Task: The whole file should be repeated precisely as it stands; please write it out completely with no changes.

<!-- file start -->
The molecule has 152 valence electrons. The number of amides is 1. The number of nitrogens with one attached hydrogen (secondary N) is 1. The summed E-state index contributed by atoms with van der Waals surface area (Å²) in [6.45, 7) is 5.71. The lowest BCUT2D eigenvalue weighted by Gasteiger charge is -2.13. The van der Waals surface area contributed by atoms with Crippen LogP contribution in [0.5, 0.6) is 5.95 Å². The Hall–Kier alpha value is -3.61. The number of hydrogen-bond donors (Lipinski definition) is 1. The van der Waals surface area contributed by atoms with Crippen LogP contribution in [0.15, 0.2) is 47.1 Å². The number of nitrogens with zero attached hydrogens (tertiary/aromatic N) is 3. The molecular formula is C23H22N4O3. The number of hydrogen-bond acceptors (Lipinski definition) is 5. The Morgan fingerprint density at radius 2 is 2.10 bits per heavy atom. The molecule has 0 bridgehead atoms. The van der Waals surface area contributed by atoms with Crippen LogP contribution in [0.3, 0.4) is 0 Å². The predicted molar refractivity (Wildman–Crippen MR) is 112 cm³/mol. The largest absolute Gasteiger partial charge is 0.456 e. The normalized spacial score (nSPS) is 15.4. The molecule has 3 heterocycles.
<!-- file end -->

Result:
The molecule has 152 valence electrons. The number of amides is 1. The number of nitrogens with one attached hydrogen (secondary N) is 1. The summed E-state index contributed by atoms with van der Waals surface area (Å²) in [6.45, 7) is 5.71. The lowest BCUT2D eigenvalue weighted by Gasteiger charge is -2.13. The van der Waals surface area contributed by atoms with Crippen LogP contribution in [0.5, 0.6) is 5.95 Å². The Hall–Kier alpha value is -3.61. The number of hydrogen-bond donors (Lipinski definition) is 1. The van der Waals surface area contributed by atoms with Crippen LogP contribution in [0.15, 0.2) is 47.1 Å². The number of nitrogens with zero attached hydrogens (tertiary/aromatic N) is 3. The molecular formula is C23H22N4O3. The number of hydrogen-bond acceptors (Lipinski definition) is 5. The Morgan fingerprint density at radius 2 is 2.10 bits per heavy atom. The molecule has 0 bridgehead atoms. The van der Waals surface area contributed by atoms with Crippen LogP contribution in [0.3, 0.4) is 0 Å². The predicted molar refractivity (Wildman–Crippen MR) is 112 cm³/mol. The largest absolute Gasteiger partial charge is 0.456 e. The normalized spacial score (nSPS) is 15.4. The molecule has 3 heterocycles.